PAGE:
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Fishing fans flock to Lake Lanier event
Forrest Wood Cup draws big crowds of anglers out to watch the pros
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Shane Edgar, 12, of Phoenix, Ariz., looks at his catch Friday before weighing-in during the National Guard World Junior Championship at Laurel Park. Edgar has fished in competitions for three years. - photo by SARA GUEVARA

Forrest Wood Cup

Today-Sunday: 6:30 a.m. takeoff at Laurel Park, 3100 Old Cleveland Highway; 5 p.m. weigh-in at Gwinnett Arena, 6400Sugarloaf Parkway, Duluth

Admission: Free

More info

While most think of fishing as a leisurely weekend activity, for some it is an exciting competitive sport.

At this weekend's FLW Outdoors' Forrest Wood Cup, fans from all over came out to see their favorite pros.
So what is it that draws the crowds?

"It's not like going out with a pack of worms," said Larry Lewis, president of Georgia Bass Federation. "You're looking at money, you're looking at prestige - it's about being a pro angler."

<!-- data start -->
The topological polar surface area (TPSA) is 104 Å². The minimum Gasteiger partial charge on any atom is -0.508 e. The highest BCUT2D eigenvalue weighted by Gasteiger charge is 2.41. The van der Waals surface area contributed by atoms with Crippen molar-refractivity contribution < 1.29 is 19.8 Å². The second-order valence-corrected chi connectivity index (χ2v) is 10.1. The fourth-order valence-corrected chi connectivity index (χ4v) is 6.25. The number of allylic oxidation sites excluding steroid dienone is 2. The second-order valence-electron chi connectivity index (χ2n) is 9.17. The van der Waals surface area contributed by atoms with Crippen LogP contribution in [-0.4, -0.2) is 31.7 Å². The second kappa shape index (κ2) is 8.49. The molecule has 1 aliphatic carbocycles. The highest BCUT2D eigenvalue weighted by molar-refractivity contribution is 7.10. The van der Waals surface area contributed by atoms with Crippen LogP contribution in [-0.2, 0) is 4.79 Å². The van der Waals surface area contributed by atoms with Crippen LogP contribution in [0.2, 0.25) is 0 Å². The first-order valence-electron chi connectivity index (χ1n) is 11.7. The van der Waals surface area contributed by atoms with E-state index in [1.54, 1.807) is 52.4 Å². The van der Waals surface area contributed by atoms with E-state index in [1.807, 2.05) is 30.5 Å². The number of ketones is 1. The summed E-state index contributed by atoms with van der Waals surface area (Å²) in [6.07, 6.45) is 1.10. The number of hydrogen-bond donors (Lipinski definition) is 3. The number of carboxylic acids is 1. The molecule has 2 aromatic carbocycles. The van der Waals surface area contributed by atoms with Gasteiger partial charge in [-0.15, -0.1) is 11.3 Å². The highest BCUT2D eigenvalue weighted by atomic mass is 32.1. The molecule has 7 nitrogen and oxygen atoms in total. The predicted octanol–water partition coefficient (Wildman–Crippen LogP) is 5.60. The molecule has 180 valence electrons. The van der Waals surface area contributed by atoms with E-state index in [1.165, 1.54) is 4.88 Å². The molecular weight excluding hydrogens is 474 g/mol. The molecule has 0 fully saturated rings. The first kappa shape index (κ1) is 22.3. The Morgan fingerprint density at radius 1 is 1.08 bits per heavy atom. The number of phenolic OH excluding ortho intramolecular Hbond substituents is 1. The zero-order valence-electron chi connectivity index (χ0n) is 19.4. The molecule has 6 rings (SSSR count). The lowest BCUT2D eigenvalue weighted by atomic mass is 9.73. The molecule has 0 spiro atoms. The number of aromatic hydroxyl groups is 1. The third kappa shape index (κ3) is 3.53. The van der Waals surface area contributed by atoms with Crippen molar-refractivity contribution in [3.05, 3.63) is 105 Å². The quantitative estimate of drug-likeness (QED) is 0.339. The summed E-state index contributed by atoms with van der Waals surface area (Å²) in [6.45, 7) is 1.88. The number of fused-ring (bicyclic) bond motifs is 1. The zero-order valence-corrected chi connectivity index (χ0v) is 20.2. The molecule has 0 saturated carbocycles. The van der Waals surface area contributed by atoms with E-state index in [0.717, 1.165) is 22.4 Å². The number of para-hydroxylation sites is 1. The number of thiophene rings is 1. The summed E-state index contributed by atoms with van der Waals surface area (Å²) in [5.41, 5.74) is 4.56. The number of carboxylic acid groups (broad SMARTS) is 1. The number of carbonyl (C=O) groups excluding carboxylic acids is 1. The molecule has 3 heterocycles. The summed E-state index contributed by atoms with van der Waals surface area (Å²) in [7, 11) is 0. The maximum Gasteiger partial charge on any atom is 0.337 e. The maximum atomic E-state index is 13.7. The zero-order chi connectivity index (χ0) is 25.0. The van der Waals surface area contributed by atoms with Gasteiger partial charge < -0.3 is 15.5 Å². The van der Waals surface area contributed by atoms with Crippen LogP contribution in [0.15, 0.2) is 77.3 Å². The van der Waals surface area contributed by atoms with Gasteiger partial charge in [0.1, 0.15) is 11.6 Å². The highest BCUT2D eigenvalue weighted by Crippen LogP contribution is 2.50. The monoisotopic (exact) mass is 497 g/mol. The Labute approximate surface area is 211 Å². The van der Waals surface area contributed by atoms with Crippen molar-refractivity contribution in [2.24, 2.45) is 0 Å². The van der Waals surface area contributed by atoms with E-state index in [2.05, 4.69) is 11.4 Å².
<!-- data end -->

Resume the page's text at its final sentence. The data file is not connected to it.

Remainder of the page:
Lewis said many of the fans are anglers themselves.

"They just want to see what (the anglers) can catch," Lewis said. "Its, 'I want be like that.' They get to see what they weigh in."

And the stakes are high. Pros are competing for the title of Forrest Wood Cup champion, the most prestigious award in professional bass fishing and a top prize of $500,000.

Lewis said the sport has quite a following from TV viewers.

"They've got fishing shows all day long," Lewis said. "Everybody sees it on TV."

Gainesville residents Shane Keanum and Andrew Freeman said they follow fishing on television. The tournament was an opportunity for them to see the sport in person.

"This is about as close as we can come to it," Freeman said. "It's a chance to see it here locally."

Leah Little of Lexington, Ky., watched the weigh-in ceremony Friday for the National Guard World Junior Championship at Laurel Park.

She said she was there for business but wanted to see what the tournaments were all about. She had never watched professional fishing despite being an avid fisher herself.

"I've been fishing since I was 3 years old," Little said. "It's neat to see the female pros. I'd like to see more women participate."

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